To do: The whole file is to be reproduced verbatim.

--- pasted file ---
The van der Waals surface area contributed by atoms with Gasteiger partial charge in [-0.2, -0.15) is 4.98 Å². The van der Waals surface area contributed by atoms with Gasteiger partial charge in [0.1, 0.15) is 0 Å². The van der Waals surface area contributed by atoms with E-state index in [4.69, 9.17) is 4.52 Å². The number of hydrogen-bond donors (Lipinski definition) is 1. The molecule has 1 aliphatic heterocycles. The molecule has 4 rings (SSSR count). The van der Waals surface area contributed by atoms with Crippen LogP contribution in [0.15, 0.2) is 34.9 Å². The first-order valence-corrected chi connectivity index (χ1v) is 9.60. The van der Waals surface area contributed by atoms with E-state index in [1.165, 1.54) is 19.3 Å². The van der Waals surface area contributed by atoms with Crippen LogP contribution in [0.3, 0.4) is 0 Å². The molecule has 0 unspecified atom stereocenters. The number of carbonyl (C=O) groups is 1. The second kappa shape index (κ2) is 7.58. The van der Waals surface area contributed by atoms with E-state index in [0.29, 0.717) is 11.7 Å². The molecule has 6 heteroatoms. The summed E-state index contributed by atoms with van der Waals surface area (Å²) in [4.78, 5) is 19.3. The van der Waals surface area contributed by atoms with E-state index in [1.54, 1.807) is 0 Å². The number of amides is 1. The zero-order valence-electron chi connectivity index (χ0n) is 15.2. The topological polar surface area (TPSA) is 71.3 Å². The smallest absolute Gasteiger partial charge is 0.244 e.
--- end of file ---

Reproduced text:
The van der Waals surface area contributed by atoms with Gasteiger partial charge in [-0.2, -0.15) is 4.98 Å². The van der Waals surface area contributed by atoms with Gasteiger partial charge in [0.1, 0.15) is 0 Å². The van der Waals surface area contributed by atoms with E-state index in [4.69, 9.17) is 4.52 Å². The number of hydrogen-bond donors (Lipinski definition) is 1. The molecule has 1 aliphatic heterocycles. The molecule has 4 rings (SSSR count). The van der Waals surface area contributed by atoms with Crippen LogP contribution in [0.15, 0.2) is 34.9 Å². The first-order valence-corrected chi connectivity index (χ1v) is 9.60. The van der Waals surface area contributed by atoms with E-state index in [1.165, 1.54) is 19.3 Å². The van der Waals surface area contributed by atoms with Crippen LogP contribution in [0.3, 0.4) is 0 Å². The molecule has 0 unspecified atom stereocenters. The number of carbonyl (C=O) groups is 1. The second kappa shape index (κ2) is 7.58. The van der Waals surface area contributed by atoms with E-state index in [0.29, 0.717) is 11.7 Å². The molecule has 6 heteroatoms. The summed E-state index contributed by atoms with van der Waals surface area (Å²) in [4.78, 5) is 19.3. The van der Waals surface area contributed by atoms with E-state index in [1.54, 1.807) is 0 Å². The number of amides is 1. The zero-order valence-electron chi connectivity index (χ0n) is 15.2. The topological polar surface area (TPSA) is 71.3 Å². The smallest absolute Gasteiger partial charge is 0.244 e.